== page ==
Statement by the Partnership for Educational Justice on the decision: CLICK HERE

“Of course I’m disappointed that the courts have denied our appeals, but I don’t for a second regret being part of this lawsuit. Any parent would do the same if they saw their child hurt by a broken public education system that values the jobs of chronically ineffective teachers over the future of young students. I have been able to elevate my voice through this lawsuit, and parents like me have banded together to fight for educational justice in New Jersey. It’s up to us, the parents, to make positive change. We’re stronger together, and we will keep on fighting until every child in New Jersey has equal access to the high-quality education they deserve,” said Tanisha Garner, Newark public school parent and the lead plaintiff in HG v. Harrington.
Another good summary of the lawsuit: CLICK HERE
Complaint-H.G.-v.-Harrington-Stamped-ORIGINAL: CLICK HERE

Thursday, December 13, 2018

2018 NJ PARCC Results for 7th and 8th Grade Hoboken City and Free Charter Schools

512 Adams Street- Hoboken, NJ
The following are the scores and ranks for the 2018 New Jersey PARCC English assessments for Grades 7 and 8. The information provided here supplies 1) the total number of public schools ranked for each grade level in New Jersey; 2) the rank of each district in Hoboken by grade level in New Jersey; and 3) the actual raw PARCC score average for the school district in Hoboken (Hoboken City District, Hoboken Charter District). Finally, a percentile score is presented which gives a sense of where the district is ranked among all the other NJ public school districts on the particular grade level PARCC assessment for 2018. 


All Hoboken public (free) charter schools scored above the 50th percentile with the Hola Dual Language School scoring above the 90th percentile in both grade 7 and grade 8. The Hoboken City Schools scored at the 15th percentile for 7th Grade English PARCC and the 10th percentile for the 8th grade English PARCC.



2018 PARCC RESULTS
PUBLIC SCHOOL DISTRICTS IN HOBOKEN
7th and 8th Grade English 


English 7th Grade (507 Total NJ Districts)


Hola CS   Rank #49   Score= 787   Percentile=90.33

Hoboken CS   Rank # 78 Score= 783 Percentile= 84.61
Elysian CS   Rank #242   Score= 764   Percentile= 52.26  
Hoboken City Rank #430 Score= 742 Percentile= 15.18


Click to Enlarge

English 8th Grade (505 Total NJ Districts)

Hola CS   Rank #31   Score= 791   Percentile=93.86
Hoboken CS   Rank # 67   Score= 783 Percentile= 86.73
Elysian CS   Rank #207   Score= 766   Percentile= 59.01  
Hoboken City   Rank #453   Score= 738   Percentile= 10.29


Click to Enlarge 

Sunday, December 9, 2018

2018 PARCC Mathematics Scores For Hoboken Secondary Schools in Algebra I, Algebra II, and Geometry

Budweiser Clydesdale Horses in Hoboken- 12/8/18
photo: The Jersey Journal 
The following are the scores and ranks for the 2018 New Jersey PARCC Mathematics assessments. The information provided here supplies 1) the total number of public schools ranked for each grade level in New Jersey; 2) the rank of each district in Hoboken by grade level in New Jersey; and 3) the actual raw PARCC score average for the high school districts in Hoboken (Hoboken City District, Hoboken Charter District). Finally, a percentile score is presented which gives a sense of where the district is ranked among all the other NJ public school districts on the particular grade level PARCC assessment for 2018.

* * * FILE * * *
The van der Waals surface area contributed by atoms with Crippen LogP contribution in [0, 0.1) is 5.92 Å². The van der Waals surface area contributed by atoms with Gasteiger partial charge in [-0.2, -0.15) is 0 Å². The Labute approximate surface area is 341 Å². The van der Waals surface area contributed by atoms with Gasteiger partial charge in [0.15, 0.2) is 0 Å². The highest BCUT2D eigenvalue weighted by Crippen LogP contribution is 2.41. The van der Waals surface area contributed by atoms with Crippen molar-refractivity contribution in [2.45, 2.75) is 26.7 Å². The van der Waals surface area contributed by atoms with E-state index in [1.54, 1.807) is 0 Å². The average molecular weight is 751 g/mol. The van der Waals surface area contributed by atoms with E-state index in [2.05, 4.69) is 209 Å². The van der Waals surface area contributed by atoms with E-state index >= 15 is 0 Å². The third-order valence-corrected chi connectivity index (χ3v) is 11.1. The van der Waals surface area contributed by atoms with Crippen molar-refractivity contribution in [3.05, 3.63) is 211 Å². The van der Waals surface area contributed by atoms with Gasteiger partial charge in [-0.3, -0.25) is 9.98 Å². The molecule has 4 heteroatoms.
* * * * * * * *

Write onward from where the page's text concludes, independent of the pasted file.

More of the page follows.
Not a single tested grade level is scoring above 33% in the Hoboken School District in Algebra I, Algebra II, or Geometry. As I explained in previous posts, Mathematics in general and Algebra in particular are a civil rights issue as explained eloquently by mathematician and civil rights leader Robert Moses.


These scores, coupled with the Grade 3-8 Mathematics scores reported earlier, indicate that there are not many students completing their studies in the traditional Hoboken public schools that would be considered "college ready" by traditional standards. It is important to realize that being admitted to college does not indicate college readiness.


2018 PARCC RESULTS
PUBLIC SCHOOL DISTRICTS IN HOBOKEN
HIGH SCHOOL  Algebra I & II and Geometry 


Algebra I (509 Total NJ Districts)
Hoboken CS Rank #172 Score= 769 Percentile= 66.2
Hoboken HS Rank #472 Score= 750 Percentile= 7.26

Geometry (332 Total NJ Districts)
Hoboken CS Rank #273 Score= 721 Percentile= 17.77
Hoboken HS Rank #280 Score= 720 Percentile= 15.66

Algebra II (315 Total NJ Districts)
Hoboken CS Rank #308 Score= 689 Percentile= 2.22
Hoboken HS Rank #214 Score= 714 Percentile= 32.06





Click to Enlarge

It is important to realize just a few weeks ago news was released that Hoboken High School plummeted in the bi-annual NJ Monthly rankings of New Jersey High Schools and is now ranked 260th out of 305 New Jersey High Schools. 


"I expect Hoboken to be a model for educational excellence for all diverse communities"- Hoboken Superintendent Dr. Christine Johnson (2015-present) 





A question people are starting to ask....

Friday, December 7, 2018

2018 PARCC Mathematics Scores For All Hoboken 3rd, 4th, 5th, 6th, 7th, and 8th Grades - Every Charter District Above 50th Statewide Percentile, Hoboken City Schools Below 50th Percentile for All Grades

9th and Bloomfield St- Hoboken, NJ (1900)